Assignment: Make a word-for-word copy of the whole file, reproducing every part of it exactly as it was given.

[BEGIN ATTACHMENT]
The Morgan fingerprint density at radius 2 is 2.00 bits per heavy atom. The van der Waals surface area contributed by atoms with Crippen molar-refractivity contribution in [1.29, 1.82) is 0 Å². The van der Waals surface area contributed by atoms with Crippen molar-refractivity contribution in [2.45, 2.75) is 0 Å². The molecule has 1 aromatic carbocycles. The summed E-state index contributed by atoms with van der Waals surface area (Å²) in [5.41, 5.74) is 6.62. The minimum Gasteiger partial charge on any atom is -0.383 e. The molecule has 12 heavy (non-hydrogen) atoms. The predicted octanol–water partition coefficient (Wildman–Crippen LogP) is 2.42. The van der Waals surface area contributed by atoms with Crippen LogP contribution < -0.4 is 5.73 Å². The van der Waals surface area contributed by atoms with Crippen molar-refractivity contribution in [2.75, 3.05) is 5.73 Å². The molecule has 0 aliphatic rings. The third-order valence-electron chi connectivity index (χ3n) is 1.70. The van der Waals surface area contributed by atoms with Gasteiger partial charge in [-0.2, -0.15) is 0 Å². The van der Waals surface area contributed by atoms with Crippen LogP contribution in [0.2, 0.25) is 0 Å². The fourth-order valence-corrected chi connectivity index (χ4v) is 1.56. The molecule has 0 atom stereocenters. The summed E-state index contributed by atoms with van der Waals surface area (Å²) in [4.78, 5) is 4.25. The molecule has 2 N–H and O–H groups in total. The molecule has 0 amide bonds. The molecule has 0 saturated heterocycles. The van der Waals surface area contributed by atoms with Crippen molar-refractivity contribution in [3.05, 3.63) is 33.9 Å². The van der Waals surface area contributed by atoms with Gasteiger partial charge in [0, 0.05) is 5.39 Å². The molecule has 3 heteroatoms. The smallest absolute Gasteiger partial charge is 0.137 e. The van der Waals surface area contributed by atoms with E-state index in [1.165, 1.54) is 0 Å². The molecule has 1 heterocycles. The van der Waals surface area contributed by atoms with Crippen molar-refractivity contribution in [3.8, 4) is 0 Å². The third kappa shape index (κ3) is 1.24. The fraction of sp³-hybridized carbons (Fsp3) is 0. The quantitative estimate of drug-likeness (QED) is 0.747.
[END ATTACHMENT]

The Morgan fingerprint density at radius 2 is 2.00 bits per heavy atom. The van der Waals surface area contributed by atoms with Crippen molar-refractivity contribution in [1.29, 1.82) is 0 Å². The van der Waals surface area contributed by atoms with Crippen molar-refractivity contribution in [2.45, 2.75) is 0 Å². The molecule has 1 aromatic carbocycles. The summed E-state index contributed by atoms with van der Waals surface area (Å²) in [5.41, 5.74) is 6.62. The minimum Gasteiger partial charge on any atom is -0.383 e. The molecule has 12 heavy (non-hydrogen) atoms. The predicted octanol–water partition coefficient (Wildman–Crippen LogP) is 2.42. The van der Waals surface area contributed by atoms with Crippen LogP contribution < -0.4 is 5.73 Å². The van der Waals surface area contributed by atoms with Crippen molar-refractivity contribution in [2.75, 3.05) is 5.73 Å². The molecule has 0 aliphatic rings. The third-order valence-electron chi connectivity index (χ3n) is 1.70. The van der Waals surface area contributed by atoms with Gasteiger partial charge in [-0.2, -0.15) is 0 Å². The van der Waals surface area contributed by atoms with Crippen LogP contribution in [0.2, 0.25) is 0 Å². The fourth-order valence-corrected chi connectivity index (χ4v) is 1.56. The molecule has 0 atom stereocenters. The summed E-state index contributed by atoms with van der Waals surface area (Å²) in [4.78, 5) is 4.25. The molecule has 2 N–H and O–H groups in total. The molecule has 0 amide bonds. The molecule has 0 saturated heterocycles. The van der Waals surface area contributed by atoms with Crippen molar-refractivity contribution in [3.05, 3.63) is 33.9 Å². The van der Waals surface area contributed by atoms with Gasteiger partial charge in [0, 0.05) is 5.39 Å². The molecule has 3 heteroatoms. The smallest absolute Gasteiger partial charge is 0.137 e. The van der Waals surface area contributed by atoms with E-state index in [1.165, 1.54) is 0 Å². The molecule has 1 heterocycles. The van der Waals surface area contributed by atoms with Crippen molar-refractivity contribution in [3.8, 4) is 0 Å². The third kappa shape index (κ3) is 1.24. The fraction of sp³-hybridized carbons (Fsp3) is 0. The quantitative estimate of drug-likeness (QED) is 0.747.